Blockbusters rule E3 video game kingdom

Blockbuster titles and powerhouse consoles will rule as video game makers from around the world meet in Los Angeles this week for the premier Electronic Entertainment Expo (E3).

Hotly anticipated games will build on established franchises with slick play mechanics, film-like graphics and increasing sensitivity to how much people love playing online with friends or on the go with mobile devices.

"E3 will be a strange combination of everything from blockbuster retail games like 'Call of Duty' and 'Battlefield' all the way down to apps, social games, and digital downloads," said TechSavvy Global analyst Scott Steinberg.

The latest installments of "Call of Duty: Modern Warfare" and "Battlefield" will duke it out for the hearts of hardcore shooter fans.

The third chapter in a "Mass Effect" science fiction action game promises a glorious finale to the trilogy. Glimpses will also be provided of new editions of hits "Prototype," "InFAMOUS," "Drake's Uncharted" and "Batman."

French video game titan Ubisoft will continue an "Assassin's Creed" saga set in Italy during the Renaissance and introduce new antics for its zany "Raving Rabbids."

"Like the film industry, people want the big budget, everything-thrown-at-it experience and they also want the American Idol show," said Martin Rae, president of nonprofit industry group Academy of Interactive Arts & Sciences.

The onus is on game makers to deliver must-have titles for play using motion sensing controls recently added to Microsoft Xbox 360 and Sony PlayStation 3 consoles.

"It is not so much pressure as it is opportunity to think about new ways to entertain," said Ubisoft North America president Laurent Detoc. "It is a very exciting time."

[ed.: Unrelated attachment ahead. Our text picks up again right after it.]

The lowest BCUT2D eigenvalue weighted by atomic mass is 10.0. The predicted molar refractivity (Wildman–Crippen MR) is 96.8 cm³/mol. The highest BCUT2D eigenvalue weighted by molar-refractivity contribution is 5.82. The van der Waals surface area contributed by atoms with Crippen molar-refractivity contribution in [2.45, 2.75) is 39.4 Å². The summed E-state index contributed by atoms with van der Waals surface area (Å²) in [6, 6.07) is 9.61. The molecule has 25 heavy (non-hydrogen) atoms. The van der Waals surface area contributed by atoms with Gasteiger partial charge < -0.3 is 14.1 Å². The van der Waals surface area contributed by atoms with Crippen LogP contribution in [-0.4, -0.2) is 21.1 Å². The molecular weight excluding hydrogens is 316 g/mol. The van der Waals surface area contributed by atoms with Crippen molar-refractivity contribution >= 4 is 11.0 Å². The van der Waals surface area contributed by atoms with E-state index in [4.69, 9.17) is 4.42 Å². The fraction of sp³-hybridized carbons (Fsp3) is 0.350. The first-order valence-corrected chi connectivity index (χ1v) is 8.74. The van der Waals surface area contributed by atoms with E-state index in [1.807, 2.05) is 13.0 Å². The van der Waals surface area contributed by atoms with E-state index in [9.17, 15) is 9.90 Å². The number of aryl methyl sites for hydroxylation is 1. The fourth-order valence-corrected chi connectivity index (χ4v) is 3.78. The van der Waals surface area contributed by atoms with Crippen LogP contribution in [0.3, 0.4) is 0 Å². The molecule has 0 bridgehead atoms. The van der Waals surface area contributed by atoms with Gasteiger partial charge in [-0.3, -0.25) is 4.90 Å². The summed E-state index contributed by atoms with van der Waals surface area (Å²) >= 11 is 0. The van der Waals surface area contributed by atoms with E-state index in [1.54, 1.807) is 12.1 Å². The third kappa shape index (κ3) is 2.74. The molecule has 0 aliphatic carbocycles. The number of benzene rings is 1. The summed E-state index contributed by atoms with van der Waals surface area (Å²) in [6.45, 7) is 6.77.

Nintendo is expected to ramp up the console competition with a second-generation Wii rumored to be more muscular than rivals and feature touch-screen capabilities in controls.

The Wii successor to debut when E3 opens on Tuesday was expected to be among expo highlights. The console is due to be released next year.

Sony will show off its Next Gen-Portable (NGP) handset that promises to "put the power of the PS3 right in the palm of your hand."

The Japanese consumer electronics giant will be intent on making a splash at E3 to shake off the taint of a massive cyber attack that derailed its online gaming network until a week before the expo.

While the spotlight will be on major titles, games crafted for play on smartphones or tablet computers will be in the wings.

Game publishers are tailoring versions of console titles for mobile gadgets and envision one day being able to let people start playing on one device and then continue on others.

"For a long time the menu of games was thought to be just chicken, meat and potatoes," Konami senior public relations manager Brandon Cox said at the company's pre-E3 event in San Francisco. "Now you have a lot of salads, a lot of fruit. ... It is important to touch people where ever they are."

Electronic Arts plans a glitzy press conference in a theatre for console titles, but has a suite in a nearby hotel devoted to smartphone and tablet games by Chillingo, Playfish, EA Mobile, Pogo.com and Hasbro.

Console video games have been evolving to include online play with friends and stories stretched with digital content made available for download on the Internet.

Many have compelling storylines to reward players for spending $60 on a triple-A title instead of a few dollars or less on social or mobile games.

"Good stories make the world of difference," said Marc Petit, senior vice president of media and entertainment at Autodesk, which makes technology used to create videogames.

Freshly released "L.A. Noire" lets people play homicide detectives in 1947 Hollywood, while players choices in "Mass Effect" follow them from game-to-game shaping outcomes.

Publishers are confident that new "screens" will broaden the gaming audience to include just about anyone.

"There really has never been a better time to be a gamer," Steinberg said. "The options are absolutely staggering."

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